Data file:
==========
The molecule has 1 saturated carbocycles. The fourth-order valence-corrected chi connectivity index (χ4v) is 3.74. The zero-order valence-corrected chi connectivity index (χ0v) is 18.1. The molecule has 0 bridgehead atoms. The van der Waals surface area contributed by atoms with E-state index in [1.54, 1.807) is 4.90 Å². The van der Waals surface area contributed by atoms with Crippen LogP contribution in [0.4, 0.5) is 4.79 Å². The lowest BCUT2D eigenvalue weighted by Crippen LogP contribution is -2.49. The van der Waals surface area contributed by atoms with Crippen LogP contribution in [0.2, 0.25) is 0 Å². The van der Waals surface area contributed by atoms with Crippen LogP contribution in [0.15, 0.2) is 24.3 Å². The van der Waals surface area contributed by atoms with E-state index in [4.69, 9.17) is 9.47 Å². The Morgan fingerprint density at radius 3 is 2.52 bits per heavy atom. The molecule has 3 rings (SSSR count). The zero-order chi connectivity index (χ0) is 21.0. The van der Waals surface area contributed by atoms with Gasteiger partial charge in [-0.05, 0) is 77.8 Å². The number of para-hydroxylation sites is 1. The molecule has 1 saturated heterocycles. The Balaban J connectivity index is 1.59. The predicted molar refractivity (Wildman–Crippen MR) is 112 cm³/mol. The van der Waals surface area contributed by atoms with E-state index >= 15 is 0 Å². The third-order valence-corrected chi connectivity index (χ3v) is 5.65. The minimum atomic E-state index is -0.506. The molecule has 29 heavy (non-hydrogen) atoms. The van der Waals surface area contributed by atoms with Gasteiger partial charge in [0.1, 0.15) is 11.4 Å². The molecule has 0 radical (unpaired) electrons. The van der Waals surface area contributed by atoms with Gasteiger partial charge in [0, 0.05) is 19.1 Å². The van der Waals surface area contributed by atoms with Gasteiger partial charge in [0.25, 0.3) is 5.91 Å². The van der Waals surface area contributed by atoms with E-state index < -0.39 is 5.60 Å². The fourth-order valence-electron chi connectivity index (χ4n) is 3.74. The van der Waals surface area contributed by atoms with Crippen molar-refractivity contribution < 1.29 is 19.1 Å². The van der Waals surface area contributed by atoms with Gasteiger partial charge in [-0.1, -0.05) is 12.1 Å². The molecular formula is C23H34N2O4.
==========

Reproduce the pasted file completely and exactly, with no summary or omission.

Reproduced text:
The molecule has 1 saturated carbocycles. The fourth-order valence-corrected chi connectivity index (χ4v) is 3.74. The zero-order valence-corrected chi connectivity index (χ0v) is 18.1. The molecule has 0 bridgehead atoms. The van der Waals surface area contributed by atoms with E-state index in [1.54, 1.807) is 4.90 Å². The van der Waals surface area contributed by atoms with Crippen LogP contribution in [0.4, 0.5) is 4.79 Å². The lowest BCUT2D eigenvalue weighted by Crippen LogP contribution is -2.49. The van der Waals surface area contributed by atoms with Crippen LogP contribution in [0.2, 0.25) is 0 Å². The van der Waals surface area contributed by atoms with Crippen LogP contribution in [0.15, 0.2) is 24.3 Å². The van der Waals surface area contributed by atoms with E-state index in [4.69, 9.17) is 9.47 Å². The Morgan fingerprint density at radius 3 is 2.52 bits per heavy atom. The molecule has 3 rings (SSSR count). The zero-order chi connectivity index (χ0) is 21.0. The van der Waals surface area contributed by atoms with Gasteiger partial charge in [-0.05, 0) is 77.8 Å². The number of para-hydroxylation sites is 1. The molecule has 1 saturated heterocycles. The Balaban J connectivity index is 1.59. The predicted molar refractivity (Wildman–Crippen MR) is 112 cm³/mol. The van der Waals surface area contributed by atoms with E-state index >= 15 is 0 Å². The third-order valence-corrected chi connectivity index (χ3v) is 5.65. The minimum atomic E-state index is -0.506. The molecule has 29 heavy (non-hydrogen) atoms. The van der Waals surface area contributed by atoms with Gasteiger partial charge in [0.1, 0.15) is 11.4 Å². The molecule has 0 radical (unpaired) electrons. The van der Waals surface area contributed by atoms with Gasteiger partial charge in [0, 0.05) is 19.1 Å². The van der Waals surface area contributed by atoms with Gasteiger partial charge in [0.25, 0.3) is 5.91 Å². The van der Waals surface area contributed by atoms with E-state index < -0.39 is 5.60 Å². The fourth-order valence-electron chi connectivity index (χ4n) is 3.74. The van der Waals surface area contributed by atoms with Crippen molar-refractivity contribution < 1.29 is 19.1 Å². The van der Waals surface area contributed by atoms with Gasteiger partial charge in [-0.1, -0.05) is 12.1 Å². The molecular formula is C23H34N2O4.